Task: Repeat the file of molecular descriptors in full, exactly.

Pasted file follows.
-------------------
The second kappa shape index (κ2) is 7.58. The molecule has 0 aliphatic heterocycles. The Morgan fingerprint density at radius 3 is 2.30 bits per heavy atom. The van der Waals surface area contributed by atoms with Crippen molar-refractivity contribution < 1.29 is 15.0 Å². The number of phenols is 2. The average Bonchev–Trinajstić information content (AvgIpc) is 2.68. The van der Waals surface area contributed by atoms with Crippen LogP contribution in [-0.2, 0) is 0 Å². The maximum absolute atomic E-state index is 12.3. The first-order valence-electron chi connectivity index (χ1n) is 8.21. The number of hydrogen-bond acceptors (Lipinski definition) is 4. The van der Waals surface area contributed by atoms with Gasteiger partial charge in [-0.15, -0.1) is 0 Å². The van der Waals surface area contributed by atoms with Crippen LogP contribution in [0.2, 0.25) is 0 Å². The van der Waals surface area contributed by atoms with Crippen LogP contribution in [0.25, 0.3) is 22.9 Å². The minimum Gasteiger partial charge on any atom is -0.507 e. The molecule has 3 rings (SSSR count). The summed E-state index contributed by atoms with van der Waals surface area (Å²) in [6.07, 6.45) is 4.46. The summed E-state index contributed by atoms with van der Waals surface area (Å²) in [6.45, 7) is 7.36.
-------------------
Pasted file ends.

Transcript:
The second kappa shape index (κ2) is 7.58. The molecule has 0 aliphatic heterocycles. The Morgan fingerprint density at radius 3 is 2.30 bits per heavy atom. The van der Waals surface area contributed by atoms with Crippen molar-refractivity contribution < 1.29 is 15.0 Å². The number of phenols is 2. The average Bonchev–Trinajstić information content (AvgIpc) is 2.68. The van der Waals surface area contributed by atoms with Crippen LogP contribution in [-0.2, 0) is 0 Å². The maximum absolute atomic E-state index is 12.3. The first-order valence-electron chi connectivity index (χ1n) is 8.21. The number of hydrogen-bond acceptors (Lipinski definition) is 4. The van der Waals surface area contributed by atoms with Gasteiger partial charge in [-0.15, -0.1) is 0 Å². The van der Waals surface area contributed by atoms with Crippen LogP contribution in [0.2, 0.25) is 0 Å². The van der Waals surface area contributed by atoms with Crippen LogP contribution in [0.25, 0.3) is 22.9 Å². The minimum Gasteiger partial charge on any atom is -0.507 e. The molecule has 3 rings (SSSR count). The summed E-state index contributed by atoms with van der Waals surface area (Å²) in [6.07, 6.45) is 4.46. The summed E-state index contributed by atoms with van der Waals surface area (Å²) in [6.45, 7) is 7.36.